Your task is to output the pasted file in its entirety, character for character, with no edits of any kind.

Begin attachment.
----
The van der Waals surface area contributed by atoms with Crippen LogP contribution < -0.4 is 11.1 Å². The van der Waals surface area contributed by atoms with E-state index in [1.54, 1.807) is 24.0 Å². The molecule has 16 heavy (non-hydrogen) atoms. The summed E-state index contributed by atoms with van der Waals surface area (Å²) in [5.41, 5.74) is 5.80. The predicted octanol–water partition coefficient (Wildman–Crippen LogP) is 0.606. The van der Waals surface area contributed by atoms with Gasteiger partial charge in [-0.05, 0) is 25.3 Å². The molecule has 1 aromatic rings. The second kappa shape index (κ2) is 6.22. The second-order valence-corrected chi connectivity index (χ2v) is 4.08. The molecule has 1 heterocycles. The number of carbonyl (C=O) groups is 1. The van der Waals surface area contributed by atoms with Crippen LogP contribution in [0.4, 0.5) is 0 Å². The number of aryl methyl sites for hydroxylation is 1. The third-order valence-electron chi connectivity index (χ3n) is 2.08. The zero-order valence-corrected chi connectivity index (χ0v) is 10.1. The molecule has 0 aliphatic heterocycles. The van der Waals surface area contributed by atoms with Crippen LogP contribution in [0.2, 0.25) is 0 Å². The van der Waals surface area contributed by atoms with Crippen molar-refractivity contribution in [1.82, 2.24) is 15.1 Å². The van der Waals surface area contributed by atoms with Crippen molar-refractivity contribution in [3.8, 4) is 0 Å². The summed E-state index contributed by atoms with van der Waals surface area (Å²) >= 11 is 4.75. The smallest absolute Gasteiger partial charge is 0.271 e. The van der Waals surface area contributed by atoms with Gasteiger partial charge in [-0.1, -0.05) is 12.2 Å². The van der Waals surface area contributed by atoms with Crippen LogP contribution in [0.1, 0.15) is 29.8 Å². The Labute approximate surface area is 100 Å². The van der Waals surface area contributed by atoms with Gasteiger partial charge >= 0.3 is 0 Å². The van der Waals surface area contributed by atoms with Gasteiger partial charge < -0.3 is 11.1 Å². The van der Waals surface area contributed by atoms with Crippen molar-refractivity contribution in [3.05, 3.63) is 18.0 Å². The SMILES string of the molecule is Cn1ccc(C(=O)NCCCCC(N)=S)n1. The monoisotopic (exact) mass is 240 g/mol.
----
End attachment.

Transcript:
The van der Waals surface area contributed by atoms with Crippen LogP contribution < -0.4 is 11.1 Å². The van der Waals surface area contributed by atoms with E-state index in [1.54, 1.807) is 24.0 Å². The molecule has 16 heavy (non-hydrogen) atoms. The summed E-state index contributed by atoms with van der Waals surface area (Å²) in [5.41, 5.74) is 5.80. The predicted octanol–water partition coefficient (Wildman–Crippen LogP) is 0.606. The van der Waals surface area contributed by atoms with Gasteiger partial charge in [-0.05, 0) is 25.3 Å². The molecule has 1 aromatic rings. The second kappa shape index (κ2) is 6.22. The second-order valence-corrected chi connectivity index (χ2v) is 4.08. The molecule has 1 heterocycles. The number of carbonyl (C=O) groups is 1. The van der Waals surface area contributed by atoms with Crippen LogP contribution in [0.4, 0.5) is 0 Å². The number of aryl methyl sites for hydroxylation is 1. The third-order valence-electron chi connectivity index (χ3n) is 2.08. The zero-order valence-corrected chi connectivity index (χ0v) is 10.1. The molecule has 0 aliphatic heterocycles. The van der Waals surface area contributed by atoms with Crippen LogP contribution in [0.2, 0.25) is 0 Å². The van der Waals surface area contributed by atoms with Crippen molar-refractivity contribution in [1.82, 2.24) is 15.1 Å². The van der Waals surface area contributed by atoms with Crippen molar-refractivity contribution in [3.8, 4) is 0 Å². The summed E-state index contributed by atoms with van der Waals surface area (Å²) >= 11 is 4.75. The smallest absolute Gasteiger partial charge is 0.271 e. The van der Waals surface area contributed by atoms with Gasteiger partial charge in [-0.1, -0.05) is 12.2 Å². The van der Waals surface area contributed by atoms with Crippen LogP contribution in [0.1, 0.15) is 29.8 Å². The Labute approximate surface area is 100 Å². The van der Waals surface area contributed by atoms with Gasteiger partial charge >= 0.3 is 0 Å². The van der Waals surface area contributed by atoms with Gasteiger partial charge < -0.3 is 11.1 Å². The van der Waals surface area contributed by atoms with Crippen molar-refractivity contribution in [3.05, 3.63) is 18.0 Å². The SMILES string of the molecule is Cn1ccc(C(=O)NCCCCC(N)=S)n1. The monoisotopic (exact) mass is 240 g/mol.